But Groundhog Day? Fuhgedaboudit. The comics trade showed no love to that special early February day when millions of hearty northerners, fatigued by battling weeks of the subzero cold, ice, and snow that Ole Man Winter loves to dish out, looked to the humble groundhog for a sign that spring might soon be on its way. An event that has its roots in the 19th Century and is worthy of being marked on each year’s new calendars never seemed to excite the cartoonists who offered readers their daily dose of excitement and humor.

What did comic strips offer their audiences on that day when the woodchuck was acclaimed for something other than chucking wood? We thought you’d never ask — so, just for you, we prepared this fantasy comics page from February 2, 1935 …

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Episode 004 with special guest Caitlin McGurk

Dean Mullaney and Kurtis Findlay are back with another episode of the Library of American Comics & EuroComics Podcast!

In this episode, Dean and Kurtis discuss Steve Canyon Vol. 8, Star Wars Vol. 2 and Corto Maltese: Golden House of Samarkand. Plus, learn about Edwina Dumm, “Cap” Stubbs and Tippie, with Billy Ireland Cartoon Library and Museum Associate Curator Caitlin McGurk!

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2017: The LOAC Year in Review

The Library of American Comics marked its tenth year of publication this summer, and using this milestone as a launching point, 2017 was the year LOAC took the comics world by storm. The familiar “word balloon” logo was emblazoned on a wide range of products including t-shirts, coffee mugs, towels, baseball caps, and even lace doilies to drape over the back of sofas or love-seats. There were the LOAC events at major conventions on both coasts. The article on us (with the biographical sidebar about Dean) in that July issue of Entertainment Weekly. And how about …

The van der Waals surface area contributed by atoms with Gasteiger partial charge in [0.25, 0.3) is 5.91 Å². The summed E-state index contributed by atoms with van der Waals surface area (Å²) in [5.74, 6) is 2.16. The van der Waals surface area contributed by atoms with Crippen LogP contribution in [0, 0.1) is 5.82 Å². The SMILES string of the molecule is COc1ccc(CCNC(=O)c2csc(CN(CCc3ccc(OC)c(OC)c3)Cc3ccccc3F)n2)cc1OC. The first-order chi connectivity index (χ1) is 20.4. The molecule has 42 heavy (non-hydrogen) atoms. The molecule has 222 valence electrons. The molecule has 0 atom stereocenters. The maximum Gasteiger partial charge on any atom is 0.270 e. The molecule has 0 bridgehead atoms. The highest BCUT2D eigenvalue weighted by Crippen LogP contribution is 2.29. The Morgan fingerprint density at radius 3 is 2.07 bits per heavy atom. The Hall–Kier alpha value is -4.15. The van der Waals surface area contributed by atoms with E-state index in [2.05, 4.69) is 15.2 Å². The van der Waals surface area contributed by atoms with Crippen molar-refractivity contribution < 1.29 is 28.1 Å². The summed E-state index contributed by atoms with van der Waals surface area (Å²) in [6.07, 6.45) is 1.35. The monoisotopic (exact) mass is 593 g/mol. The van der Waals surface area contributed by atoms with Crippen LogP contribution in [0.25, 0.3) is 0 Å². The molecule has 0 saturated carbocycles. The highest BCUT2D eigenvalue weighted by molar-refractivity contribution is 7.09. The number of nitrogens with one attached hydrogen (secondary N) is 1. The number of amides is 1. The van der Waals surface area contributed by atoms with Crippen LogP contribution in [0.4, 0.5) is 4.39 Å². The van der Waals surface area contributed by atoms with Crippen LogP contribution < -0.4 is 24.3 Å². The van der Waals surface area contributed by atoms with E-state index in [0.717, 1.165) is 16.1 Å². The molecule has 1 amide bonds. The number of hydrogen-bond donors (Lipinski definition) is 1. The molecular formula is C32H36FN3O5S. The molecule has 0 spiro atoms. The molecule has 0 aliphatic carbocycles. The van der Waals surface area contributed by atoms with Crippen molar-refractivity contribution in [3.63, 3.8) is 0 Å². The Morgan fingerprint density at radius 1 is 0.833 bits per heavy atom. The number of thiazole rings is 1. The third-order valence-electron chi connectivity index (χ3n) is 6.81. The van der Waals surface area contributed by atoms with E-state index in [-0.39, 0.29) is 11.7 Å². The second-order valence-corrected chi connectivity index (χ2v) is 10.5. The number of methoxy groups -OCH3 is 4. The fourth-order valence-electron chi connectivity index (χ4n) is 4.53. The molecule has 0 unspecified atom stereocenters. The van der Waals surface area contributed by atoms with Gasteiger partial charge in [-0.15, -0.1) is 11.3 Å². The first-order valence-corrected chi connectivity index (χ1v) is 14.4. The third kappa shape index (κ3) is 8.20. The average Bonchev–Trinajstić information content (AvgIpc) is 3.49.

Wait. None of that really occurred. Sorry — sorry!

Instead, what happened during 2017 was that LOAC continued its mission to collect a wide range of entertaining and significant newspaper comics in permanent hardcover editions, helping to preserve the “strips” portion of comics, one of the handful of truly native American artforms.

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Santa Shows Up Early at My Home

We’ve discussed previously in this space that I try to get a representative example of artwork from some of my favorite LOAC books so they can be displayed in my home (On My Walls). I’ve added to my modest collection this year, and recently I visited my old pals Brian and Sally at Rainbow Art and Framing and asked them to put together a couple new pieces for me. They recently called and had things ready for me.

Obviously I wasn’t going to be able to snag an Alex Raymond Flash Gordon original, but my introduction to our fourth and final Flash/Jungle Jim volume touched upon the appearances of those characters in the post-Raymond years, and I was able to snag this cel from the late-1970s Filmation Flash cartoon. Here’s how it looks now that it’s hanging on one of my living room wall: